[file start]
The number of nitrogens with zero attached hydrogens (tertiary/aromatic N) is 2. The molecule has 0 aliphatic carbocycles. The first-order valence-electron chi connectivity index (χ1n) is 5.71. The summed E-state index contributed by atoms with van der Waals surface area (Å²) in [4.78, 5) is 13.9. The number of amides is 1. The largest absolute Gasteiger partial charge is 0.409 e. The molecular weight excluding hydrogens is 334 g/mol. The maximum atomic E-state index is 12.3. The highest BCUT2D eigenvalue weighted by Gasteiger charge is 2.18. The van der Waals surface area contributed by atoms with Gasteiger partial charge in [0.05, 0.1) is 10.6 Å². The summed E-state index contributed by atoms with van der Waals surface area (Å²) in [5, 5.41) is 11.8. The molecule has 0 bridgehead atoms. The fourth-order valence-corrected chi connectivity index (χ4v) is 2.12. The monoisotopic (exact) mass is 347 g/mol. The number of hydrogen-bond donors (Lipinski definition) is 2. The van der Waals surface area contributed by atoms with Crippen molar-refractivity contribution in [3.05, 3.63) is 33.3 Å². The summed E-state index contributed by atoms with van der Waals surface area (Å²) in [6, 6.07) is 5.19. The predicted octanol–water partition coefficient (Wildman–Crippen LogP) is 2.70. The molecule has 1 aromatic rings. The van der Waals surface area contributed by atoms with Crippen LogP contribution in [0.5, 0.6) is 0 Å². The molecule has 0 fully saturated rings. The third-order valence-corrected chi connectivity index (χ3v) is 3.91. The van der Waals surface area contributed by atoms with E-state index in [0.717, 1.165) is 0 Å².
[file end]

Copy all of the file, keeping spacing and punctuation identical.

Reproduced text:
The number of nitrogens with zero attached hydrogens (tertiary/aromatic N) is 2. The molecule has 0 aliphatic carbocycles. The first-order valence-electron chi connectivity index (χ1n) is 5.71. The summed E-state index contributed by atoms with van der Waals surface area (Å²) in [4.78, 5) is 13.9. The number of amides is 1. The largest absolute Gasteiger partial charge is 0.409 e. The molecular weight excluding hydrogens is 334 g/mol. The maximum atomic E-state index is 12.3. The highest BCUT2D eigenvalue weighted by Gasteiger charge is 2.18. The van der Waals surface area contributed by atoms with Gasteiger partial charge in [0.05, 0.1) is 10.6 Å². The summed E-state index contributed by atoms with van der Waals surface area (Å²) in [5, 5.41) is 11.8. The molecule has 0 bridgehead atoms. The fourth-order valence-corrected chi connectivity index (χ4v) is 2.12. The monoisotopic (exact) mass is 347 g/mol. The number of hydrogen-bond donors (Lipinski definition) is 2. The van der Waals surface area contributed by atoms with Crippen molar-refractivity contribution in [3.05, 3.63) is 33.3 Å². The summed E-state index contributed by atoms with van der Waals surface area (Å²) in [6, 6.07) is 5.19. The predicted octanol–water partition coefficient (Wildman–Crippen LogP) is 2.70. The molecule has 1 aromatic rings. The van der Waals surface area contributed by atoms with Crippen LogP contribution in [0.5, 0.6) is 0 Å². The molecule has 0 fully saturated rings. The third-order valence-corrected chi connectivity index (χ3v) is 3.91. The van der Waals surface area contributed by atoms with E-state index in [0.717, 1.165) is 0 Å².